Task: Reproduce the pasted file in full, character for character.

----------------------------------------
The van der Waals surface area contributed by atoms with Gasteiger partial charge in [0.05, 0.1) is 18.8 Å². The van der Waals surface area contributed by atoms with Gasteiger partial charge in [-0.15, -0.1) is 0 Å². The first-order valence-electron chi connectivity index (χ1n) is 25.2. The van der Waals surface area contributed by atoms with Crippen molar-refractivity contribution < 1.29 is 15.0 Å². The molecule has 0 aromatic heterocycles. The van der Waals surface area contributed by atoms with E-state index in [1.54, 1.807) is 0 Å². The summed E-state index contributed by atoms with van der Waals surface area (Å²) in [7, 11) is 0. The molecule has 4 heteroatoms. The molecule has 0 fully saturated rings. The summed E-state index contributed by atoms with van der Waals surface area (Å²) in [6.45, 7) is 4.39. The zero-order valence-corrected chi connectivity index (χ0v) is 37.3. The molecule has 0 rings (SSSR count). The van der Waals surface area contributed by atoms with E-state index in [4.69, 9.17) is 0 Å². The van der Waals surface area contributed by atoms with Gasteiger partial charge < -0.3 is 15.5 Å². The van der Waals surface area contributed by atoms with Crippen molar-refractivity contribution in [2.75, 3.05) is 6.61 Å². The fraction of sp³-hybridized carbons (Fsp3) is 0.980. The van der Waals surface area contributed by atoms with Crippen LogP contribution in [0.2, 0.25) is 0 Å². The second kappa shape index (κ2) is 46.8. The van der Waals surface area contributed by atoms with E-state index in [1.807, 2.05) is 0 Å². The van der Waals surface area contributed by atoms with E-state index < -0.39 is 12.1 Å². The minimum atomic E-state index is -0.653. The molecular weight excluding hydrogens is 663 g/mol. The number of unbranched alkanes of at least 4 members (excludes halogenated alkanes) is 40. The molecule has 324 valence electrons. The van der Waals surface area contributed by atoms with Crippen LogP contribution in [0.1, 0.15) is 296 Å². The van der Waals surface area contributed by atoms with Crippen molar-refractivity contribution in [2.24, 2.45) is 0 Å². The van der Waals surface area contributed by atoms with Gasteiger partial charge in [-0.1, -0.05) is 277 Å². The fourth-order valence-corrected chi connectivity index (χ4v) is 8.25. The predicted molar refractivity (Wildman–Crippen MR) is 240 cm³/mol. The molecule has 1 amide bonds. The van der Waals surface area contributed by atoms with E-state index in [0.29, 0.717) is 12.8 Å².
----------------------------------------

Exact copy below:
The van der Waals surface area contributed by atoms with Gasteiger partial charge in [0.05, 0.1) is 18.8 Å². The van der Waals surface area contributed by atoms with Gasteiger partial charge in [-0.15, -0.1) is 0 Å². The first-order valence-electron chi connectivity index (χ1n) is 25.2. The van der Waals surface area contributed by atoms with Crippen molar-refractivity contribution < 1.29 is 15.0 Å². The molecule has 0 aromatic heterocycles. The van der Waals surface area contributed by atoms with E-state index in [1.54, 1.807) is 0 Å². The summed E-state index contributed by atoms with van der Waals surface area (Å²) in [7, 11) is 0. The molecule has 4 heteroatoms. The molecule has 0 fully saturated rings. The summed E-state index contributed by atoms with van der Waals surface area (Å²) in [6.45, 7) is 4.39. The zero-order valence-corrected chi connectivity index (χ0v) is 37.3. The molecule has 0 rings (SSSR count). The van der Waals surface area contributed by atoms with E-state index in [4.69, 9.17) is 0 Å². The van der Waals surface area contributed by atoms with Gasteiger partial charge < -0.3 is 15.5 Å². The van der Waals surface area contributed by atoms with Crippen molar-refractivity contribution in [2.75, 3.05) is 6.61 Å². The fraction of sp³-hybridized carbons (Fsp3) is 0.980. The van der Waals surface area contributed by atoms with Crippen LogP contribution in [0.2, 0.25) is 0 Å². The second kappa shape index (κ2) is 46.8. The van der Waals surface area contributed by atoms with E-state index in [1.807, 2.05) is 0 Å². The van der Waals surface area contributed by atoms with E-state index < -0.39 is 12.1 Å². The minimum atomic E-state index is -0.653. The molecular weight excluding hydrogens is 663 g/mol. The number of unbranched alkanes of at least 4 members (excludes halogenated alkanes) is 40. The molecule has 324 valence electrons. The van der Waals surface area contributed by atoms with Crippen LogP contribution in [0.1, 0.15) is 296 Å². The van der Waals surface area contributed by atoms with Crippen molar-refractivity contribution in [2.24, 2.45) is 0 Å². The van der Waals surface area contributed by atoms with Gasteiger partial charge in [-0.1, -0.05) is 277 Å². The fourth-order valence-corrected chi connectivity index (χ4v) is 8.25. The predicted molar refractivity (Wildman–Crippen MR) is 240 cm³/mol. The molecule has 1 amide bonds. The van der Waals surface area contributed by atoms with E-state index in [0.29, 0.717) is 12.8 Å².